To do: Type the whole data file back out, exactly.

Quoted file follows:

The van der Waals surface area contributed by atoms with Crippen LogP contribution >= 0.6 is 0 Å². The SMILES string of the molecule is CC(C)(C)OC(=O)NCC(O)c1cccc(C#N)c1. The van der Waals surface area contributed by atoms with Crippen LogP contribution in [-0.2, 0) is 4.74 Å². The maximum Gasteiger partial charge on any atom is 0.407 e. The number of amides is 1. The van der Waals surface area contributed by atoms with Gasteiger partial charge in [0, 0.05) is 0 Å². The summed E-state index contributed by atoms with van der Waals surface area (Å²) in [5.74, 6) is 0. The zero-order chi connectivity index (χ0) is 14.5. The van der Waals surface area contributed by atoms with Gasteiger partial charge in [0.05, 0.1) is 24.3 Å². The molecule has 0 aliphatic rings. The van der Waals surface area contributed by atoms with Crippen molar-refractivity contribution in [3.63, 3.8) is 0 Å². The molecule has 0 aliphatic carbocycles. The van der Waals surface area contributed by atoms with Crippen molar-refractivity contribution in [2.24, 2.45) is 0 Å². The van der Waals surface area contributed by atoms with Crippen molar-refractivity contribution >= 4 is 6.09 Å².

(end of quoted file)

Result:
The van der Waals surface area contributed by atoms with Crippen LogP contribution >= 0.6 is 0 Å². The SMILES string of the molecule is CC(C)(C)OC(=O)NCC(O)c1cccc(C#N)c1. The van der Waals surface area contributed by atoms with Crippen LogP contribution in [-0.2, 0) is 4.74 Å². The maximum Gasteiger partial charge on any atom is 0.407 e. The number of amides is 1. The van der Waals surface area contributed by atoms with Gasteiger partial charge in [0, 0.05) is 0 Å². The summed E-state index contributed by atoms with van der Waals surface area (Å²) in [5.74, 6) is 0. The zero-order chi connectivity index (χ0) is 14.5. The van der Waals surface area contributed by atoms with Gasteiger partial charge in [0.05, 0.1) is 24.3 Å². The molecule has 0 aliphatic rings. The van der Waals surface area contributed by atoms with Crippen molar-refractivity contribution in [3.63, 3.8) is 0 Å². The molecule has 0 aliphatic carbocycles. The van der Waals surface area contributed by atoms with Crippen molar-refractivity contribution in [2.24, 2.45) is 0 Å². The van der Waals surface area contributed by atoms with Crippen molar-refractivity contribution >= 4 is 6.09 Å².